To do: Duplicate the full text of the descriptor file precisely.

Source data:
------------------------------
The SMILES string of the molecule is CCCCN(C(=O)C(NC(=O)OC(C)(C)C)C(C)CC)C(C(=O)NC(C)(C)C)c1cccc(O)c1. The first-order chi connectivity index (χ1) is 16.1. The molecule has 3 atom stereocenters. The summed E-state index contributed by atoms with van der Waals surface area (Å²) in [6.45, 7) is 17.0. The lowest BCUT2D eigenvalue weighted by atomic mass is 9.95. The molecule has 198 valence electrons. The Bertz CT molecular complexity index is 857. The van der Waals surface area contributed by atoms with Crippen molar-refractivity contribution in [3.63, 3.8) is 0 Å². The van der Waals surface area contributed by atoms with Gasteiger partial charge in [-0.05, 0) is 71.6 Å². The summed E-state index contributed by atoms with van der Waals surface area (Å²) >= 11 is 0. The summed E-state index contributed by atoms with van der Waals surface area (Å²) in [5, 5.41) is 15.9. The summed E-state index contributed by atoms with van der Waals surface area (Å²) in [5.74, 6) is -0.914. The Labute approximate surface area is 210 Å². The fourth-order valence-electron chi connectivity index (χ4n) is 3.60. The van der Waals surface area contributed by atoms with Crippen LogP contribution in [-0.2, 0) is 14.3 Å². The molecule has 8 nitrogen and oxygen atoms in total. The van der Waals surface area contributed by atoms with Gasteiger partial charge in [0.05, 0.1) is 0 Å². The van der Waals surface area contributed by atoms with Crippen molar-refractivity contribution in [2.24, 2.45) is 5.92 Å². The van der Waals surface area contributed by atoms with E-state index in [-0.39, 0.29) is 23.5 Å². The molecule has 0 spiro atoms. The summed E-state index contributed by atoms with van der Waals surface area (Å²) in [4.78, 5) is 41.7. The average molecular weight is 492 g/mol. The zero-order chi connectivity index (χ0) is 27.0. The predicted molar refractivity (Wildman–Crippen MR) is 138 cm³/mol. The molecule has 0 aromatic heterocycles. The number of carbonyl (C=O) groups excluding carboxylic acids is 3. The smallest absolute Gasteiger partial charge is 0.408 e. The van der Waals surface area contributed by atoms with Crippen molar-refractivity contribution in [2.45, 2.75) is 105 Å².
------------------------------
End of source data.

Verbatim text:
The SMILES string of the molecule is CCCCN(C(=O)C(NC(=O)OC(C)(C)C)C(C)CC)C(C(=O)NC(C)(C)C)c1cccc(O)c1. The first-order chi connectivity index (χ1) is 16.1. The molecule has 3 atom stereocenters. The summed E-state index contributed by atoms with van der Waals surface area (Å²) in [6.45, 7) is 17.0. The lowest BCUT2D eigenvalue weighted by atomic mass is 9.95. The molecule has 198 valence electrons. The Bertz CT molecular complexity index is 857. The van der Waals surface area contributed by atoms with Crippen molar-refractivity contribution in [3.63, 3.8) is 0 Å². The van der Waals surface area contributed by atoms with Gasteiger partial charge in [-0.05, 0) is 71.6 Å². The summed E-state index contributed by atoms with van der Waals surface area (Å²) >= 11 is 0. The summed E-state index contributed by atoms with van der Waals surface area (Å²) in [5, 5.41) is 15.9. The summed E-state index contributed by atoms with van der Waals surface area (Å²) in [5.74, 6) is -0.914. The Labute approximate surface area is 210 Å². The fourth-order valence-electron chi connectivity index (χ4n) is 3.60. The van der Waals surface area contributed by atoms with Crippen LogP contribution in [-0.2, 0) is 14.3 Å². The molecule has 8 nitrogen and oxygen atoms in total. The van der Waals surface area contributed by atoms with Gasteiger partial charge in [0.05, 0.1) is 0 Å². The van der Waals surface area contributed by atoms with Crippen molar-refractivity contribution in [2.24, 2.45) is 5.92 Å². The van der Waals surface area contributed by atoms with E-state index in [-0.39, 0.29) is 23.5 Å². The molecule has 0 spiro atoms. The summed E-state index contributed by atoms with van der Waals surface area (Å²) in [4.78, 5) is 41.7. The average molecular weight is 492 g/mol. The zero-order chi connectivity index (χ0) is 27.0. The predicted molar refractivity (Wildman–Crippen MR) is 138 cm³/mol. The molecule has 0 aromatic heterocycles. The number of carbonyl (C=O) groups excluding carboxylic acids is 3. The smallest absolute Gasteiger partial charge is 0.408 e. The van der Waals surface area contributed by atoms with Crippen molar-refractivity contribution in [2.45, 2.75) is 105 Å².